Following passage through channels 30, the coolant passes outward from around the base of piston 20 into chamber 36 where it then passes upward through outlet channel 37 between the piston enclosure and cap and thereafter exits the module via coolant outlet 38, as indicated by the arrows.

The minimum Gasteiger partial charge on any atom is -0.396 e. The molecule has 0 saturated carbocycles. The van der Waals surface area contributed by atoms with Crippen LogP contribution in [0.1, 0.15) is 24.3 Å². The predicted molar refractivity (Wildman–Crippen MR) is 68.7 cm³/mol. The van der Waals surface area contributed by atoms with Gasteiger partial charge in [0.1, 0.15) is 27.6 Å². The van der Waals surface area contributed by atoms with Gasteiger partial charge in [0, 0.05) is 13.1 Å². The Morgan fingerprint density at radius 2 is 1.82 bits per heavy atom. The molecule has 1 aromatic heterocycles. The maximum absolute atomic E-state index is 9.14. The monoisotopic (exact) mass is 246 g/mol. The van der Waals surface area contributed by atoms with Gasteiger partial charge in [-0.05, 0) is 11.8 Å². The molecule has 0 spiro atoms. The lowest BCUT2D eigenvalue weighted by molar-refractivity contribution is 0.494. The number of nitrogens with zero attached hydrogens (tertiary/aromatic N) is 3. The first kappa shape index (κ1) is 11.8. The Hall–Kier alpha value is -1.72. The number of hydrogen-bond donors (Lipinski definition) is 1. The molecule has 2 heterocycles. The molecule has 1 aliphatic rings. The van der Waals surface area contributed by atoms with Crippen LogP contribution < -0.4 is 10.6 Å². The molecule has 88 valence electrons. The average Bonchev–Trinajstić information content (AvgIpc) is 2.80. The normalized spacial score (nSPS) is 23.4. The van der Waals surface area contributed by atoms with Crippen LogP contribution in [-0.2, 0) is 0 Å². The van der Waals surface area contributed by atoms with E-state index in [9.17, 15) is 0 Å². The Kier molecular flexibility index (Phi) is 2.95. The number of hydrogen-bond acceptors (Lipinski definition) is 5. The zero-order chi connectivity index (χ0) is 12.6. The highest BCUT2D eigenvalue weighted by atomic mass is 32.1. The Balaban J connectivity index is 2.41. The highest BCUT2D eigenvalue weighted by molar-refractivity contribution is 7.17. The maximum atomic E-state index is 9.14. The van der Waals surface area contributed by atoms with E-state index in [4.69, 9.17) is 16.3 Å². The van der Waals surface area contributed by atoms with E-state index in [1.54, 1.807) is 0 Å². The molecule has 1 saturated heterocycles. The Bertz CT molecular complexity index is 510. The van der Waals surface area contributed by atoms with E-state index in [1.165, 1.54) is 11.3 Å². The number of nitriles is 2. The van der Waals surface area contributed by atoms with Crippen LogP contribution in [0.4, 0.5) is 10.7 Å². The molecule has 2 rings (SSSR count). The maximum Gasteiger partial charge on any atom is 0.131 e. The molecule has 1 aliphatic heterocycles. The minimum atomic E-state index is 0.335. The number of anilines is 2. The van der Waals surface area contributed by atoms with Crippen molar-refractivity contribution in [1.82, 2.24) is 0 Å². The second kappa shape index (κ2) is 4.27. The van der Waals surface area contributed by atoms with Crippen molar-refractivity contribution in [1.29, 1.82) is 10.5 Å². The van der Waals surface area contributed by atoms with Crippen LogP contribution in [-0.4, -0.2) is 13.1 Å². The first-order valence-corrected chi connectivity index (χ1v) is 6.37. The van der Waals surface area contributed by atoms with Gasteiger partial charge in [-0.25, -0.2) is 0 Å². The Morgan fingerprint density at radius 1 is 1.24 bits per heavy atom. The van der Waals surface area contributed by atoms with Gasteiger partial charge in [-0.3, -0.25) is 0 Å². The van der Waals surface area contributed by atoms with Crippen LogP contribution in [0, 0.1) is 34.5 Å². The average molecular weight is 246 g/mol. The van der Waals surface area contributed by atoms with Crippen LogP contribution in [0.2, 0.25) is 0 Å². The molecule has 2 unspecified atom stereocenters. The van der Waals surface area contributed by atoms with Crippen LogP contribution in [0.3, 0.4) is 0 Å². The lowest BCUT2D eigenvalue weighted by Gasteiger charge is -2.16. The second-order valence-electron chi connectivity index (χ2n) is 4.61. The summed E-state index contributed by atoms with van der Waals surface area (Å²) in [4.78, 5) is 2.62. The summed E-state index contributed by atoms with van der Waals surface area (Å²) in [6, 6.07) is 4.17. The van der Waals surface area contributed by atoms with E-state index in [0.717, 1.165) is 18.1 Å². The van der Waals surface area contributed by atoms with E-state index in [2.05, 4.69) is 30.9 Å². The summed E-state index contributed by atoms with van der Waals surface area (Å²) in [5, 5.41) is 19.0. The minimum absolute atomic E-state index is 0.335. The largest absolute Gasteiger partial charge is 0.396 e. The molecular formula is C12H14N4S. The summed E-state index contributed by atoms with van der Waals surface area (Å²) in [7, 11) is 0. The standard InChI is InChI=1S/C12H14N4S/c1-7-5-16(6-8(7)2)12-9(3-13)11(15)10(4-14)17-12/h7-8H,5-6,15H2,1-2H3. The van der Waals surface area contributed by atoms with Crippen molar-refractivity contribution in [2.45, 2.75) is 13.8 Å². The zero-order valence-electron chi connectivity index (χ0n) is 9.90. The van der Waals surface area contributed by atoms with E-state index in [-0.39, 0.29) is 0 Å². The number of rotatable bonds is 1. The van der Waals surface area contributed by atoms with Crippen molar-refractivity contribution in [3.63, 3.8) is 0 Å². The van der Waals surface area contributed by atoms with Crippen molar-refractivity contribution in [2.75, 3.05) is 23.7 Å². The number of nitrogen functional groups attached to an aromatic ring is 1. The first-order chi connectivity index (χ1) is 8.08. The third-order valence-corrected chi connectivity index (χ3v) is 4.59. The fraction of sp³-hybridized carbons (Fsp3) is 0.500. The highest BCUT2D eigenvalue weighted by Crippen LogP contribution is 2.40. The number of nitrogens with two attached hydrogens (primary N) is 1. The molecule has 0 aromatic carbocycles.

Unlike many prior art designs, the piston utilized in the present invention does not directly form part of the path of heat transfer, i.e., heat removed from the chip is not substantially conducted through the piston. Instead, the piston has the function of (1) holding the film closely to the chip upper surface for maximum conductive heat transfer from the chip to the film, and (2) providing a predetermined path for passage of liquid coolant over the film and indirect impingement above each chip for maximum convective heat transfer from the film to the coolant. Consequently, unlike those prior art systems in which the piston provides part of the path for conduction of the heat, it is not necessary that the piston of the present invention be made of a thermally conductive material, nor is it necessary that it be made to high mechanical tolerances. As such, pistons used in the present invention may be made entirely out of a nonelectrically conductive material such as plastic which may be injection molded or otherwise formed to the relatively low tolerances typical of these applications.